*summarized * into a single sine on the LHS.

With this background, we may now manipulate our expression as follows: $$ (\sin x + \cos x) = \sqrt{2}\, \left(\frac{1}{\sqrt{2}}\sin x + \frac{1}{\sqrt{2}}\cos x\right) = \sqrt{2}\, \sin\left(x + \frac{\pi}{4}\right) $$ So we may rewrite the identity for $I_1$ as: $$ I_1 = \int e^x (\sin x + \cos x)\, dx = \sqrt{2}\, \int e^x \, \sin\left(x + \frac{\pi}{4}\right) \, dx = e^x \sin x + c $$

Let us extract out the essence of this last identity as follows: $$ I_4 = \int e^x \, \sin\left(x + \frac{\pi}{4}\right) \, dx = \frac{1}{\sqrt{2}}\, e^x \sin x + c $$ (where we are being sloppy about the arbitrary constant $c$, the $c$ for $I_4$ is a scaling factor away from the $c$ for $I_1$.

Personally I find this identity for $I_4$ rather beautiful. What this means is that
(modulo the scaling factors $\frac{1}{\sqrt{2}}$), integrating the LHS leads to
a *phase change* by $\frac{\pi}{4}$.

And now we can get one more solution to our original problem! Stare hard at
the last identity for $I_4$. The integrand there is quite close to the integrand
we want: $e^x \sin x$. So we realise that we do
not need *integration by parts* any more, but instead *integration by
substitution*! Let us proceed to substitute $t = (x + \frac{\pi}{4})$. In terms
of $t$, the identity above reads:
$$
I_4 = \int e^{\, t -\frac{\pi}{4}} \sin t \, dt = \frac{1}{\sqrt{2}} e^{\, t -\frac{\pi}{4}} \sin \left( t - \frac{\pi}{4} \right) + c
$$
and now cancel the $e^{-\frac{\pi}{4}}$ terms on either side, and we are done!

Given all of the above, there is a third solution that involves (a) neither integration by parts, nor (b) integration by substitution. This post is already getting way too long, and I will relegate the third solution to another post. The reader is invited to taste the teaser in the takeaways below.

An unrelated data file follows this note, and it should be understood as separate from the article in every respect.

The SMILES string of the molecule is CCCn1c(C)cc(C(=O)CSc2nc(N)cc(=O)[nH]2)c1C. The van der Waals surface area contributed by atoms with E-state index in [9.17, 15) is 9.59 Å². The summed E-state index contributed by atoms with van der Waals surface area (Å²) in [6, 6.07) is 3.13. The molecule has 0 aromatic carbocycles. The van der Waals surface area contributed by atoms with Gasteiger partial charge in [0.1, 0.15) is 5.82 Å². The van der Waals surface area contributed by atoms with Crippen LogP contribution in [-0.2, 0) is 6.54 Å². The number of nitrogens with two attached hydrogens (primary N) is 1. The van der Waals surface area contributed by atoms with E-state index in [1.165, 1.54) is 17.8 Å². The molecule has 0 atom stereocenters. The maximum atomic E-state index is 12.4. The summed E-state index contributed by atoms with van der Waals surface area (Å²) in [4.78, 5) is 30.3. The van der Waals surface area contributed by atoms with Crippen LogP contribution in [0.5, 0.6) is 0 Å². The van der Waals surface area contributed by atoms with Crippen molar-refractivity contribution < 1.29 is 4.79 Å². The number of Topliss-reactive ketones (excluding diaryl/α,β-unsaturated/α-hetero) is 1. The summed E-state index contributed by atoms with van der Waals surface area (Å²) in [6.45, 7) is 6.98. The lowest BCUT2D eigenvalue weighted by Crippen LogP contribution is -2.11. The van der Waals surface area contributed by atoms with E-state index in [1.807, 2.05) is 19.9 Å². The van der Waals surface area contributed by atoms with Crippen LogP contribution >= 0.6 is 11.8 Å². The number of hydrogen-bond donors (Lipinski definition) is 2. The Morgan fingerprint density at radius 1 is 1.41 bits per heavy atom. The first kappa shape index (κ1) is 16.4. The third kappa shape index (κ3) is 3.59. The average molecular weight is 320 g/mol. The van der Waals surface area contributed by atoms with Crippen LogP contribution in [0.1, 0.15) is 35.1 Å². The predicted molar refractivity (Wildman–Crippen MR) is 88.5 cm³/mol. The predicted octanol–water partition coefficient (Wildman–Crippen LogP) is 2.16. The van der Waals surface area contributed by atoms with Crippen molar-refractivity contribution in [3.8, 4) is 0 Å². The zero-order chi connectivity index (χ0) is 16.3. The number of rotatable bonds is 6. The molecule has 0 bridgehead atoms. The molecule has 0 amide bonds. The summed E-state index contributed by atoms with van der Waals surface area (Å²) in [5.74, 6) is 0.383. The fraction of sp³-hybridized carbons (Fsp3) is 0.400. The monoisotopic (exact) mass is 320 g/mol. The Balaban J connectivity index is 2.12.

- Solve the indefinite integral $\int e^x (\sin x + 2\cos x) \, dx$.
- Solve the indefinite integral $\int e^{2x}\sin x \, dx$.
- How about $\int e^x \sin^2 x\, dx$? $\int e^x \sin^3 x \,dx$? In general,
we can solve for $\int e^x \, q(\sin x) \, dx$ where $q(\cdot)$ is an
arbitrary polynomial. To stretch this, we can in fact solve for
$\int p(e^x) \, q(\sin x) \, dx$ where $p$ and $q$ are
*both*arbitrary polynomials!

- The main takeaway is that integration by parts is a powerful tool; if one application does not get you the result, consider using it a second time!
- Also, it may be useful to manipulate the expressions one already has in order to get extra insight about the problem. This is what we did in order to remove the extra application of integration by parts (in the second solution).
- I invite the reader to stare hard at the identity for $I_4$. Can there be a physical interpretation of this identity (maybe wandering into the area of Fourier series even)?
*The teaser:*I mentioned in the text above that there is another direct solution that does not use integration by parts. It uses! This will be the subject of another post.**complex numbers**

Created 13 July 2017.